California Policy and Politics This Morning

Caltrans records reveal concerns about Bay Bridge concrete -- A builder of the new San Francisco-Oakland Bay Bridge failed to disclose that a 19-foot section of concrete in the foundation of the span's signature tower had not hardened before it was tested. By keeping quiet about the problem, the builder prevented further examination or repair. Charles Piller in the Sacramento Bee -- 5/27/12

From prison, Cunningham pleads for his gun rights -- Just months away from being released from federal prison, former Congressman Randy “Duke” Cunningham of Rancho Santa Fe wrote to a federal judge earlier this month asking help to get his rights to carry a gun restored. Greg Moran UT San Diego Tony Perry in the Los Angeles Times$ -- 5/27/12

Polls reveal mixed feelings on Brown's tax plan -- Gov. Jerry Brown must have been pretty tickled with the results of an independent poll released this week that showed most likely voters willing to support his November tax initiative, a key part of his plan to balance the state budget. Marisa Lagos in the San Francisco Chronicle -- 5/27/12

Peele: Florida's open government practices put California to shame -- Here's Florida's latest transparency coup: Gov. Rick Scott has made his top aides' email accounts available on the Internet for all to see. The public can go online and peek into inbox and sent email folders at any time: no public record requests, no long waits, no government lawyers trying to scrub everything clean. Thomas Peele in the Contra Costa Times -- 5/27/12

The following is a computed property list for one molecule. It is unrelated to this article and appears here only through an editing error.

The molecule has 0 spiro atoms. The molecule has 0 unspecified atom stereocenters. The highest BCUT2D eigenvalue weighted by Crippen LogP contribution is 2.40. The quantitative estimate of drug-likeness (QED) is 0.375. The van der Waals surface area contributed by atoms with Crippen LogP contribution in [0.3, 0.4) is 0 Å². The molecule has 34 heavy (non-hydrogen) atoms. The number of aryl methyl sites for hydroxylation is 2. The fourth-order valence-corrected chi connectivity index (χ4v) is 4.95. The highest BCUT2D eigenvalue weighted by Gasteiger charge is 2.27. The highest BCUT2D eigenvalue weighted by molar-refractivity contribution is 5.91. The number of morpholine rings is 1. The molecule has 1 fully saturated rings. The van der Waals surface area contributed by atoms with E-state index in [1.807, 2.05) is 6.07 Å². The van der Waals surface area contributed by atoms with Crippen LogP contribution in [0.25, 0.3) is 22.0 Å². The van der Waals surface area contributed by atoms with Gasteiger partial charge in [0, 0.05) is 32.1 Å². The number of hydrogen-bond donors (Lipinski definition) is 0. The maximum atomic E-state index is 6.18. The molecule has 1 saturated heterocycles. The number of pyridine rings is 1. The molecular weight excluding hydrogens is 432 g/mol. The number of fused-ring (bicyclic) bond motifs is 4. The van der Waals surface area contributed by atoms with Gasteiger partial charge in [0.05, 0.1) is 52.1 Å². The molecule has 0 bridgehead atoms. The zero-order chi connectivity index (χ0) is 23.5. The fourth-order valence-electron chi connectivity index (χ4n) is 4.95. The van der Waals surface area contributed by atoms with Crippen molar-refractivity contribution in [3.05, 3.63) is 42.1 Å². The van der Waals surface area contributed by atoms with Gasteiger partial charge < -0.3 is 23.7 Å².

California's egg-farm law prompts a push for national standards -- In a rare alliance, the Humane Society and egg ranchers lobby for federal legislation on the treatment of chickens that would override California's Proposition 2. Stuart Pfeifer in the Los Angeles Times$ -- 5/27/12

Swing district in Ventura County may create opening for independent candidate -- In a district with nearly even Republican and Democratic registration, there may be no Democrat on the November ballot in the contest to succeed Rep. Elton Gallegly, complicating Democrats' hopes of regaining a majority. Jean Merl in the Los Angeles Times$ -- 5/27/12

Who's who in independent cash bonanza? -- Few legislative races on the June 5 ballot feature the same thicket of independent groups' money and motives as Riverside County's 31st Senate District. Imran Ghori and Jim Miller in the Riverside Press -- 5/27/12